According to an FBI affidavit obtained by Wired News, agents trying to track the source of e-mailed bomb threats against a Washington State high school last month sent the suspect a secret surveillance program designed to surreptitiously monitor him and report back to a government server.
A study just published in the Archives of Pediatrics and Adolescent Medicine suggests that a lot of advice we have been giving young people about Internet safety may be off the mark. The researchers found no evidence that sharing personal information online increases the chances of online victimization, which the study found is more likely to result from other online behavior, like talking about sex with people met online and intentionally embarrassing someone else on the Internet.
Reuters reports that hackers stole information from the Department of Transportation and several private companies by luring employees with fake job-listings in ads and e-mail. Victims included several companies that provide security services to government agencies.
Information Week reports on warnings that iPhone users should avoid using a feature that lets them make phone calls over the Web. According to some security experts, the Web dialing feature can be used by attackers to track calls or redirect them to a number the attacker chooses.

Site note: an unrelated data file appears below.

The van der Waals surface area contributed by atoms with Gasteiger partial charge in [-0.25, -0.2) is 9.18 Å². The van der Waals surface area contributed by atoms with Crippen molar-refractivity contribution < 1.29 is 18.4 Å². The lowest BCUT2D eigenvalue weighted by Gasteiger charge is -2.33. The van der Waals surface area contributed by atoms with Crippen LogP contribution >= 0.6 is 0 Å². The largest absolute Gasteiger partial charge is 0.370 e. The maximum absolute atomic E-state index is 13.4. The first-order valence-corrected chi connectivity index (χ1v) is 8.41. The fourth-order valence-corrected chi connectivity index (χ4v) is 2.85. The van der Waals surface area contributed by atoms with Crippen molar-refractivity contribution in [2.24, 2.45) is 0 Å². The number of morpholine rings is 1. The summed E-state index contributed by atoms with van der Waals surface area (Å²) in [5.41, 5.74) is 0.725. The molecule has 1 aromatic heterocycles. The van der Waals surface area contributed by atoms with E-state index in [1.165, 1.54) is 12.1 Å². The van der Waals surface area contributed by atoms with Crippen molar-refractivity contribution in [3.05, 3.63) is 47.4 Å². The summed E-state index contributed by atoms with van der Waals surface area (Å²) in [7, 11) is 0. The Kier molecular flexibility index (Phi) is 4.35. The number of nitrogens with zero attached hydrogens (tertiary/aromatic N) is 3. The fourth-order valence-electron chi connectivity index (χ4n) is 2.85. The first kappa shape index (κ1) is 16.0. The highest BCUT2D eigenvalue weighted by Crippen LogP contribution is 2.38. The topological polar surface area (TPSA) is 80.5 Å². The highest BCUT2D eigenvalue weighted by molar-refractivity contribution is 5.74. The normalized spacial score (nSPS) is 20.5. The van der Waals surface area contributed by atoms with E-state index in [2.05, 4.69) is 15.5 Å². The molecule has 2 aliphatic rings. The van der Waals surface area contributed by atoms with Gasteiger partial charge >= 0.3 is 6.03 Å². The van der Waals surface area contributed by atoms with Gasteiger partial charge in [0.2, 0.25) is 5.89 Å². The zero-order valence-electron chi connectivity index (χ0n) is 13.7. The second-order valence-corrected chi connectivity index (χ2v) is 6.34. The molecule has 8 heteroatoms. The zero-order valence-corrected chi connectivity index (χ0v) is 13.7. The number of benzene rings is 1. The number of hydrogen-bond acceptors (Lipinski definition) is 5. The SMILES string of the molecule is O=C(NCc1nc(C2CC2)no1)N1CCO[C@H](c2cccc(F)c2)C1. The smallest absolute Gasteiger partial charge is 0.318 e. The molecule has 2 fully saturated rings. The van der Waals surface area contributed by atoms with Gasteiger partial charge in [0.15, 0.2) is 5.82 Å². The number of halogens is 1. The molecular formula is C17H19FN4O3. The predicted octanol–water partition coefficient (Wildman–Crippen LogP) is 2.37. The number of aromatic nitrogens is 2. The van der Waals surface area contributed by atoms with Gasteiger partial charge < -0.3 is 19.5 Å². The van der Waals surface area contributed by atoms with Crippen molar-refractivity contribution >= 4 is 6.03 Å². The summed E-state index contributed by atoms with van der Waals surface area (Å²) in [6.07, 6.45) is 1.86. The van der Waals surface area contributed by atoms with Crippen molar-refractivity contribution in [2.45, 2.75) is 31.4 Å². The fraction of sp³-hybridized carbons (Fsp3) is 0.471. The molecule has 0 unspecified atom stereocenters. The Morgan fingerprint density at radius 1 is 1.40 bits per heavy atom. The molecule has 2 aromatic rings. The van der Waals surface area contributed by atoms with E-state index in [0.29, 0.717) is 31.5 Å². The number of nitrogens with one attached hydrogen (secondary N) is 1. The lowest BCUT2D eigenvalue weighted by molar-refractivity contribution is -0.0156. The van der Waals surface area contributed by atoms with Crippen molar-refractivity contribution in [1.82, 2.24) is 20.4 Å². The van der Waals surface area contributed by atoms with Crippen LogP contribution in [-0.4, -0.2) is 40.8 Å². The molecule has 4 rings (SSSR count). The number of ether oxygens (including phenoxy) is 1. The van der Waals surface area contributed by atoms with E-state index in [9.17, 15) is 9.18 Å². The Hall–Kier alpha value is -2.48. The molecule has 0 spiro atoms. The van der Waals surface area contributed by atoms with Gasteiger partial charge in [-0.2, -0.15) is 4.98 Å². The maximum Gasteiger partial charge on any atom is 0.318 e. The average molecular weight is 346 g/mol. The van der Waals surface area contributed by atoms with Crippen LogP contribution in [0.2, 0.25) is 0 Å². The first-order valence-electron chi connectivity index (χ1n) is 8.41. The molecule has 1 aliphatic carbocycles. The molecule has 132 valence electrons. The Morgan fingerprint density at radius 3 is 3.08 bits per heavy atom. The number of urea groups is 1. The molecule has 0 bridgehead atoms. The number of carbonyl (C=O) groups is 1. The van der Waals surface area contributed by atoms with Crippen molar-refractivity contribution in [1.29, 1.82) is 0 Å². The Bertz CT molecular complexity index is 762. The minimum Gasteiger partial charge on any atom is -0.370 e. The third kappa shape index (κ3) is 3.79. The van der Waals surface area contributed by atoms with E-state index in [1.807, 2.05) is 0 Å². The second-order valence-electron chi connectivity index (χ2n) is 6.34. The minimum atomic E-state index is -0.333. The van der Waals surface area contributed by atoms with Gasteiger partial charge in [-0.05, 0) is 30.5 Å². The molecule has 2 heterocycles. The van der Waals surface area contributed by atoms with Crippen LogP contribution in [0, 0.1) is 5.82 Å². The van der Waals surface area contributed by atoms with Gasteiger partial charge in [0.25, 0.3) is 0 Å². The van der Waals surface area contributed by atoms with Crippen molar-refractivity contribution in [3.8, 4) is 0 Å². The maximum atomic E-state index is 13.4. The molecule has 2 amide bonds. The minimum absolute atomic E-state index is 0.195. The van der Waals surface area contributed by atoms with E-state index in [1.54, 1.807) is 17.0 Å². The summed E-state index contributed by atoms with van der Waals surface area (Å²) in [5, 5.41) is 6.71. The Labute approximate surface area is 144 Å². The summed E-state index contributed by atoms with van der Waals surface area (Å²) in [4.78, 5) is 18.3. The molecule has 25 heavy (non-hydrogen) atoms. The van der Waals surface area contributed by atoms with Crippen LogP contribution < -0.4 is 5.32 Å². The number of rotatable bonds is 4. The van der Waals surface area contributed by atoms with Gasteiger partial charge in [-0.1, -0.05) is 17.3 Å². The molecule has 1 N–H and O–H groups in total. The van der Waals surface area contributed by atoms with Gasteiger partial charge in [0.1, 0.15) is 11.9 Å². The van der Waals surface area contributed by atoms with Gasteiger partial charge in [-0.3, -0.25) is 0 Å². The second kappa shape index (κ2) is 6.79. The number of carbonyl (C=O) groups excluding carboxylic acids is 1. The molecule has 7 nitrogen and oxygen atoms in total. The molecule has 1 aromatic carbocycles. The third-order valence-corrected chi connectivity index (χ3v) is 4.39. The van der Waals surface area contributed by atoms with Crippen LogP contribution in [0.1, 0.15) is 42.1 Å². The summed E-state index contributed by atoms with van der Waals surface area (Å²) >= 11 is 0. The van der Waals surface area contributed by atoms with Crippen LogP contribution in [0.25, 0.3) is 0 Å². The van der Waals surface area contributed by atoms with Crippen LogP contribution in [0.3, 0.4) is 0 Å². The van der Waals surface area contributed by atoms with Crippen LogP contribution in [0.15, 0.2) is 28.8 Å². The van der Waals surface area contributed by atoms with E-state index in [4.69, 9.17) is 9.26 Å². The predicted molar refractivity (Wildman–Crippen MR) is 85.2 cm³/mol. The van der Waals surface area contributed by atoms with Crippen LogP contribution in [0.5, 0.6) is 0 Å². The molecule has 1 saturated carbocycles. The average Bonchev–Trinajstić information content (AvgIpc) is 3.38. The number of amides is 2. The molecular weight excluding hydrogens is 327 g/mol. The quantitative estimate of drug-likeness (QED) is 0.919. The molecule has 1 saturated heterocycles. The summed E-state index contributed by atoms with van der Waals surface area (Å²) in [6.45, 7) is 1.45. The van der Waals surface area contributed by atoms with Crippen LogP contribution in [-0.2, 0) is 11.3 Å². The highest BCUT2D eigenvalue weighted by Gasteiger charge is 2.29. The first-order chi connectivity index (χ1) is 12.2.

According to a new research report, attacks on domain name servers remain a serious headache for many organizations. Almost half admitted having recently experienced either a pharming or cache poisoning attack, with one-third reporting denial-of-service assaults. However, only 17 percent said that a failure of their DNS would be their worst nightmare. That result puzzled the researchers and led them to conclude that many organizations still fail to grasp the gravity of DNS threats.